aerial shot of a factory

Evonik is a prominent manufacturer of specialty chemicals that is continuously improving its production processes through innovation. In this case study, we will show how Simon combined his Electrical & Instrumentation (E&I) engineering expertise with Distributed Control Systems (DCS) programming skills to maintain and optimise one of Evonik’s production lines.


Evonik is a major international player in the chemical industry, manufacturing intermediates that are used in many processes across various sectors. Our team was helping them with Distributed Control Systems (DCS) programming at the production site in the Port of Antwerp when they reached out to us for a new project.  

This multifaceted project required both E&I and OT expertise, and we quickly realised that Simon De la Marche would be the perfect fit thanks to his proficiency in electrical design and DCS programming.

Combining E&I and DCS

Since April, Simon has immersed himself in Evonik's E&I department, where he oversees the ACA production process. He is responsible for maintaining and updating vital components, including control valves, modulators, and control systems. He strategically chooses and configures these components to ensure that the hardware aligns with the software.

This unique role, which involves handling both E&I and OT, is a distinctive approach driven by Evonik's commitment to safety and efficiency. By understanding the physical components and their limits and dependencies, Simon can tailor software parameters even more precisely to maximise the hardware’s capabilities.

A fitting example of this combined approach and its benefits is when Simon updated a system measuring gas emissions. Previously, this process relied on constants, leading to significant discrepancies during outliers like exceptionally hot summers. To optimise this, Simon reprogrammed the temperature and pressure sensors to perform a time-based comparison. This ensured that the right amount of gas is taken in based on a mathematical formula, accounting for variables like sunlight on the pipeline.

Continuous Improvement

Chemical companies like Evonik operate under a culture of continuous improvement. Simon and the other members of the E&I team scrutinise every aspect of the production process daily, adjusting where necessary. He is responsible for monitoring and tweaking the hundreds of components, such as dialling in sensors or replacing control valves. Simon compares it to working for a Formula 1 team:

"Keeping these production processes running is a bit like taking care of a Formula 1 car. Each day, as the 'race' progresses, we make superficial repairs and minor tweaks – even though we don’t have the luxury of pit stops. Between 'races,' we can make significant adjustments to gain an edge. Even the smallest components can have a profound impact on the entire system."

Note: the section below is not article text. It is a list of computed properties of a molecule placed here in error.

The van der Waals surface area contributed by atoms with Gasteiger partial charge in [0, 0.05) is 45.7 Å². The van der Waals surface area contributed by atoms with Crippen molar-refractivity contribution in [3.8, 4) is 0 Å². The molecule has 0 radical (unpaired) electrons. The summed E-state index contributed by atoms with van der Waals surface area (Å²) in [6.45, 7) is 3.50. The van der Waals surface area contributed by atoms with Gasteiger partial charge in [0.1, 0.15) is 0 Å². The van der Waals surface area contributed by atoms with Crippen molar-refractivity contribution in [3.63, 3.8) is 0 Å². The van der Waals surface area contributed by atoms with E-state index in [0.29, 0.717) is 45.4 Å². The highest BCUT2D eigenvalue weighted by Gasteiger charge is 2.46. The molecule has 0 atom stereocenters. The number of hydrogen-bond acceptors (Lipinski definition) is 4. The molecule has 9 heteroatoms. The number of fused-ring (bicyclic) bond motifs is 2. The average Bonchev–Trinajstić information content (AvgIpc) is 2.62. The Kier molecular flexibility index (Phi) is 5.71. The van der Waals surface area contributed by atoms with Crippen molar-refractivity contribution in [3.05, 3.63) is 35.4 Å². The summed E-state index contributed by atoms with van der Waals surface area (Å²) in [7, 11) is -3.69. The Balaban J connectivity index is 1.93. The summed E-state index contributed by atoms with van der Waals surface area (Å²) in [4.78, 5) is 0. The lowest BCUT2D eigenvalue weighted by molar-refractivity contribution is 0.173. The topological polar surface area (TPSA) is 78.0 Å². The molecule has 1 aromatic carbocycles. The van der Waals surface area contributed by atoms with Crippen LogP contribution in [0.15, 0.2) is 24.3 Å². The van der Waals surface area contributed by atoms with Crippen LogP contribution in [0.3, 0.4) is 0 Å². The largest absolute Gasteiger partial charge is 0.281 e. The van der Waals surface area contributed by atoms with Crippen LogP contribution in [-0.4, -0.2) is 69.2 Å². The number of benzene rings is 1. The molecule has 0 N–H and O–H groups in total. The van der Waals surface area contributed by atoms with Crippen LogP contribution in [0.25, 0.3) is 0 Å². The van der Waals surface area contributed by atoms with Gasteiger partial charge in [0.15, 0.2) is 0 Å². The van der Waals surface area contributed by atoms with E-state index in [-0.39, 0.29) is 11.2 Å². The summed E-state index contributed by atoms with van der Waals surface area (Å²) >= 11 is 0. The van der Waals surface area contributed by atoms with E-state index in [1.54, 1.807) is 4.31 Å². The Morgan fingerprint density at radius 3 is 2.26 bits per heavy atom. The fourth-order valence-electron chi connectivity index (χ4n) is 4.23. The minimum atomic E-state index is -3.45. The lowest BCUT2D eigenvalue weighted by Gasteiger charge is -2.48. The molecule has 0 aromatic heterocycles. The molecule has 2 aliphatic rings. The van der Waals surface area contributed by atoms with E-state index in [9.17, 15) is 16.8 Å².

– Simon De la Marche, Project engineer at Coretecs

However, there is one critical difference in the approach. When it comes to chemical manufacturers, safety and efficiency obviously take precedence over speed. To stay ahead of the competition, they must strive for operational excellence, all while adapting to evolving legislation.

Safety and Redundancy

Chemical production environments are highly regulated for a reason: if the hazardous compounds they produce would escape, there would be serious consequences. Simon's expertise plays a crucial role in preventing incidents and ensuring robust safety measures are in place.

The entire production facility and control room need to comply with the European Union’s ATEX directives, which are crucial for controlling explosive atmospheres in high-risk environments. These directives set precise guidelines for safety measures, including limitations on currents for sensors and the use of explosion-safe enclosures for specific equipment.  

The continuous operation of these production processes is of the highest importance, as downtime can have severe consequences on revenue. That’s why the production processes feature a high level of redundancy: throughout the installation, safeguards have been integrated. In some cases, identical second setups are kept close, ready to be used immediately in the event of maintenance or emergencies.

At the time of writing, Simon is assisting Evonik with their yearly maintenance and testing of the ACA production installation from the control room. This highly orchestrated procedure ensures that maintenance activities have a minimal impact on production, and maintain the delicate balance between safety, efficiency, and productivity.


By combining his E&I engineering knowledge with expertise in DCS programming, Simon has not only optimised efficiency for Evonik, but also reinforced the layers of safety required in chemical manufacturing. It's a great example of how we tailor our approach for clients with unique demands.

Are you looking for experienced E&I engineers and IT-OT specialists who look at the bigger picture? Contact us today to discuss how we can help you achieve operational excellence with our Industry 4.0 services.

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